If you haven’t seen it yet, there’s a viral video on the internet of a ladybug following around a line drawn on paper. But why do ladybugs follow red lines like this? Let’s find out
Keeping various insect species as pets lets you make a variety of fun and interesting observations.
Bug nerds can spend hours watching various unique and intriguing behavioral trains among different insects.
If you have a ladybug, you might notice that it follows red lines drawn on a piece of paper. If you haven’t seen it yourself, here’s a video showing what they do:
While such behavior is remarkable, it’s not exclusive to your pet! This is a common trait among all species of ladybugs and many other insects.
They tend to follow red lines with quite a determination. Let’s explore and find out the explanation behind this behavior.
Why Do Ladybugs Follow Red Lines?
You may have discovered this interesting behavior of lady beetles by accident, but here’s a quick experiment that you can perform.
Place a ladybird on a piece of paper and start drawing a line with a red pen. You don’t need a straight line – it can even be completely irregular, more like a scribble.
You’ll likely find that the ladybug still follows the line, no matter what. Naturally, this raises a burning question about the reason behind such behavior.
There’s a clear scientific explanation behind this behavior, but let’s clear up a misconception before we get to it.
The red color is irrelevant – it’s the smell of the ink that matters.
The ladybugs don’t exactly chase the “red” line. They chase the train left by the ink as you draw the line.
The concept of ladybugs and termites following red lines emerged simply due to a coincidence.
Now, here’s what happens – the ink of ballpoint pens is often chemically similar to the pheromones used by ladybugs to communicate among themselves.
While not every ink shares such characteristics, some can get close enough to fool even the ladybugs.
They end up following the line you draw with the pen, assuming it to be a pheromone trail.
It’s all about the smell of the ink; the closer it is to ladybug pheromones, the likelier they are to follow.
Other fascinating facts about ladybugs
A ladybug’s tendency to follow lines is quite interesting, but it’s not the only fascinating detail about these cute little beetles. Here are a few more that you might enjoy:
1. Ladybug larvae resemble miniature alligators
In case you have never seen a ladybug larva or know how they look, you’ll never identify them as young ladybugs.
With long and spiny bodies, these larvae look very much like tiny alligators. They’re usually black, with bright yellow or red markings.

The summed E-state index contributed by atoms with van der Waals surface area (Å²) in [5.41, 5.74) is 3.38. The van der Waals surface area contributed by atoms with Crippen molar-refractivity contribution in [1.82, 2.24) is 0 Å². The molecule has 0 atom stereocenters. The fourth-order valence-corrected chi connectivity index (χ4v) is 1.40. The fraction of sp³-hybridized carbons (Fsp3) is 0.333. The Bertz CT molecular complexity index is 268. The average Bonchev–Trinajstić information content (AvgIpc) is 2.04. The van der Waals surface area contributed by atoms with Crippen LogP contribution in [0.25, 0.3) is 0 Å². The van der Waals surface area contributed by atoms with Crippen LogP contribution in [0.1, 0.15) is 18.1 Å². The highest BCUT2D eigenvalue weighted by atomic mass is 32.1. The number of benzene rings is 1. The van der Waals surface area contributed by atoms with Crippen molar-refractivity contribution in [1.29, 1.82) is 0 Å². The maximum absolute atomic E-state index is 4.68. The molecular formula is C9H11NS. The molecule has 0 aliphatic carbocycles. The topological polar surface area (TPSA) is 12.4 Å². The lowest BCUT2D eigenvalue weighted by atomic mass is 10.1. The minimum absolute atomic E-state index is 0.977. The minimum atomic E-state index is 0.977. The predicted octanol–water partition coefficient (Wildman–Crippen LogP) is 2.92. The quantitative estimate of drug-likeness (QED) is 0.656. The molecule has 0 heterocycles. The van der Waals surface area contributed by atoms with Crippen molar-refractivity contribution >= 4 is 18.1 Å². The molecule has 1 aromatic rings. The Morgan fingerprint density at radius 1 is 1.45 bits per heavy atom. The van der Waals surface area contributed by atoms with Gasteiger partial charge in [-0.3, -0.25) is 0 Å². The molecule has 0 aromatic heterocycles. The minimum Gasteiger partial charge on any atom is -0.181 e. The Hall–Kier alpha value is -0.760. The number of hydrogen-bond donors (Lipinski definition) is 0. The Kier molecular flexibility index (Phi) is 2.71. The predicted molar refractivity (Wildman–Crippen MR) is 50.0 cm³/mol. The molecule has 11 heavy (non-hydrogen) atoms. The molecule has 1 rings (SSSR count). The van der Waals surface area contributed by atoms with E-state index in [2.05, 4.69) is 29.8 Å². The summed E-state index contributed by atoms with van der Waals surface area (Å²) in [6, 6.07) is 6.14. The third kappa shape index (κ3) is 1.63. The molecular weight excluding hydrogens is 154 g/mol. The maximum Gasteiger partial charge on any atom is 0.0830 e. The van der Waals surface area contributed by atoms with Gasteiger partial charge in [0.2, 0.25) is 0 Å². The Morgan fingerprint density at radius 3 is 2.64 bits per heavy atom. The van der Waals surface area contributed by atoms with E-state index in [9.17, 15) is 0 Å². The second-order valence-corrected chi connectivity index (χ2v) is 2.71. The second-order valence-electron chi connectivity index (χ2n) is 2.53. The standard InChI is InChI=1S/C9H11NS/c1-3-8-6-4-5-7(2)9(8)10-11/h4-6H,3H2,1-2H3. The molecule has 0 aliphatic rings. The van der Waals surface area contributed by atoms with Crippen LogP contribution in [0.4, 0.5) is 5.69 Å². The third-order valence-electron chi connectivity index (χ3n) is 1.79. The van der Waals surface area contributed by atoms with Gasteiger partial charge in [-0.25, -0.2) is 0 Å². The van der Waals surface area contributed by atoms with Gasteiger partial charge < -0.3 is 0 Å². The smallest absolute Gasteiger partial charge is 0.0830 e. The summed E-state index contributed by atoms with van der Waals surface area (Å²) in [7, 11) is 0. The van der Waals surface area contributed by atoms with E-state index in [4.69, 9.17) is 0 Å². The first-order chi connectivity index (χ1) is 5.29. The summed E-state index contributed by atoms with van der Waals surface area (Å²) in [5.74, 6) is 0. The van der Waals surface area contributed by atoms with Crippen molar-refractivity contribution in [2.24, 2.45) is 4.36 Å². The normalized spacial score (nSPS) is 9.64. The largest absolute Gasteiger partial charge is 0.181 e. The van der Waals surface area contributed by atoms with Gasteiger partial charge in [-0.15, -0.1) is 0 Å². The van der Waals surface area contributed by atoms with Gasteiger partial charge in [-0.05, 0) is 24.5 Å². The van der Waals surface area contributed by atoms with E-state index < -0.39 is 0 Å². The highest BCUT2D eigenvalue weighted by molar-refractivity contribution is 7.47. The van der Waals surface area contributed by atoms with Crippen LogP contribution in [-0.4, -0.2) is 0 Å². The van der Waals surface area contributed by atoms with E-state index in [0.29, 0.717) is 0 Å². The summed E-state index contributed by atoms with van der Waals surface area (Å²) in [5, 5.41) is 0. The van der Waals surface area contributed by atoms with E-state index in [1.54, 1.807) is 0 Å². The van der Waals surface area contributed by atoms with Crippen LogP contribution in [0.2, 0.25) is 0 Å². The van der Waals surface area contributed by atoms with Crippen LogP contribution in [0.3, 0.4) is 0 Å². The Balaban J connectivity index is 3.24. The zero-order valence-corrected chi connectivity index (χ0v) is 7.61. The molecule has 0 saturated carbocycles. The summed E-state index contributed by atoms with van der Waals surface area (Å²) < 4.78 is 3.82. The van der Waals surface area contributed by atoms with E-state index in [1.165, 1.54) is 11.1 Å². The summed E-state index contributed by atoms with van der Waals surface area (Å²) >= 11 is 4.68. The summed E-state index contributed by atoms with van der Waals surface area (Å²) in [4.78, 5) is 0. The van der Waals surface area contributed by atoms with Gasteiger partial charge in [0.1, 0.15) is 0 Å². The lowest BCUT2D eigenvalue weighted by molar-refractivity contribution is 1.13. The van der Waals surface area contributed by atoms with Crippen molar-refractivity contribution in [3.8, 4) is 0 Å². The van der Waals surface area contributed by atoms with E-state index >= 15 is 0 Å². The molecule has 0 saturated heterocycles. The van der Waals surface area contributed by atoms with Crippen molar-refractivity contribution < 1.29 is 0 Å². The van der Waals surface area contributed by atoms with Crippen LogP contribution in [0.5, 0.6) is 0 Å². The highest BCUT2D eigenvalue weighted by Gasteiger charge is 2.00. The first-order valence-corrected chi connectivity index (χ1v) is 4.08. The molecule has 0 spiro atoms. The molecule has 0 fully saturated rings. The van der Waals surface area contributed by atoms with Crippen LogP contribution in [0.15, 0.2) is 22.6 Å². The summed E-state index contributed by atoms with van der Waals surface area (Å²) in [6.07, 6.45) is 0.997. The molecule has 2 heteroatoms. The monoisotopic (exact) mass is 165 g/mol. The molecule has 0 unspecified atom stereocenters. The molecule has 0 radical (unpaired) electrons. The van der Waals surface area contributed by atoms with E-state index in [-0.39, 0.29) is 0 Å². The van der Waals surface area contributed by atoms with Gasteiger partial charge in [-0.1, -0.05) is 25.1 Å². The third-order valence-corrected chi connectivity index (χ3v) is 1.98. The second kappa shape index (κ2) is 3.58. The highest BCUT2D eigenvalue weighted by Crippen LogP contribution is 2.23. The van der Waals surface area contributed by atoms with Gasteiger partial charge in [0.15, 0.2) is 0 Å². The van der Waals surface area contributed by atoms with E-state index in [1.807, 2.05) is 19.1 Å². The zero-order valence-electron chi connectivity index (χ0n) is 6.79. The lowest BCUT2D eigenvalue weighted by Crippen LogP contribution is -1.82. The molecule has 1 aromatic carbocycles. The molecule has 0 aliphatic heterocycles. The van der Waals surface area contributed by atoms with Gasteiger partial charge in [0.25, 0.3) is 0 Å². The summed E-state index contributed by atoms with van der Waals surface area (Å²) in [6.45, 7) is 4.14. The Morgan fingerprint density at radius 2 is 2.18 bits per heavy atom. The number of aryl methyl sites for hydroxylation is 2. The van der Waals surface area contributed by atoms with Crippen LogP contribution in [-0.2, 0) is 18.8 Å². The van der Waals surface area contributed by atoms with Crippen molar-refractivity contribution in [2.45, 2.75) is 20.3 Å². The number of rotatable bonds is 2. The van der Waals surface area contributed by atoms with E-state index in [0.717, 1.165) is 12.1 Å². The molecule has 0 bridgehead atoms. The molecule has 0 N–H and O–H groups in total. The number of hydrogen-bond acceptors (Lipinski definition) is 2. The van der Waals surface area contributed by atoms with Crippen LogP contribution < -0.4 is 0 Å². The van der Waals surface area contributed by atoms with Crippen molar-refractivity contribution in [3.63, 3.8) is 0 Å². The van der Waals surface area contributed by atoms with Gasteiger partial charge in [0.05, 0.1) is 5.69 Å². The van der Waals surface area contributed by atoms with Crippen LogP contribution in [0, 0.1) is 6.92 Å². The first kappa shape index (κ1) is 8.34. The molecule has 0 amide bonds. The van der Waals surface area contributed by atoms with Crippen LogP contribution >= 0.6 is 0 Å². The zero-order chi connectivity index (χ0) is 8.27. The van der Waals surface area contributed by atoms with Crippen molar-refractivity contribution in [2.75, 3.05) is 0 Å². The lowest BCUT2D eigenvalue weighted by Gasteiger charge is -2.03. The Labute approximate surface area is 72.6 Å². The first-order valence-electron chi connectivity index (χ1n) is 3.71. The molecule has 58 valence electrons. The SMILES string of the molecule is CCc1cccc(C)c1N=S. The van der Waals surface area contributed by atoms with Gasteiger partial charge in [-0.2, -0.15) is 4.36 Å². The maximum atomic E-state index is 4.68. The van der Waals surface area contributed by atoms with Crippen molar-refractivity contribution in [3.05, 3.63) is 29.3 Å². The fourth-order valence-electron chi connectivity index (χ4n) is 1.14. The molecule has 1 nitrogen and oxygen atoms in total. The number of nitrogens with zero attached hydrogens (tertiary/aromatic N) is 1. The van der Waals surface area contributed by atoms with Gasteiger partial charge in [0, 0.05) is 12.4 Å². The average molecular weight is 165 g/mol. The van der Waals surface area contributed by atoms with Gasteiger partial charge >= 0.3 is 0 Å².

This is the complete opposite of the appearance of adult ladybugs. A ladybug larva has a pointed abdomen with legs coming out of the sides.
2. Ladybugs can be of various patterns and colors
When we hear “ladybug,” the image that comes to our mind is that of a small, dome-shaped insect with a bright red body and black spots.
This is the look we always associate ladybugs with, largely because that’s how the native ladybug and other common ladybug species look.
However, don’t be surprised if you come across a yellow ladybug or an orange ladybug, as these beetles do come in those colors too.
While these two types of ladybugs at least share similar patterns as native ladybugs, the twice-stabbed ladybug looks like an entirely different species.
This ladybug has a shiny black body, with a red dot on either side.
3. Ladybugs have a monstrous appetite
Did you know that just a single ladybug can feast on more than 5,000 insects throughout its life cycle?
Such a voracious appetite is one of the key reasons why ladybugs are one of the best agents of biological pest control.
A variety of ladybug species from around the world were even introduced to North America specifically to protect crops against pests.
The reason behind this monstrous appetite is simple – ladybugs hibernate during the winter, and they are simply building up fat reserves during the summer.
The appetite of a ladybug larva is even greater than that of an adult ladybug.
4. Ladybugs can turn to cannibalism
If you’re keeping ladybugs as pets, it’s a bad idea to put too many of them together unless there’s a large food source nearby to sustain all of them.
To sate their voracious appetite, ladybugs can even turn against each other and practice cannibalism if they do not have enough food available.
While ladybugs can’t eat hard-bodied insects (including other fully mature ladybugs), they can still feed on pupae, larvae, or nearly emerged ladybugs that are yet to harden.
Quite interestingly, female ladybugs often lay a bunch of infertile eggs for the newborn larvae to feed on if food is scarce.
Frequently Asked Questions
Why do ladybugs follow red pen lines?
The pheromone used by ladybugs to communicate has a similar chemical composition as chemicals commonly used in pen ink.
They rely on their sense of smell to detect pheromones, as a result of which lines drawn with pens appear to them as pheromone trails.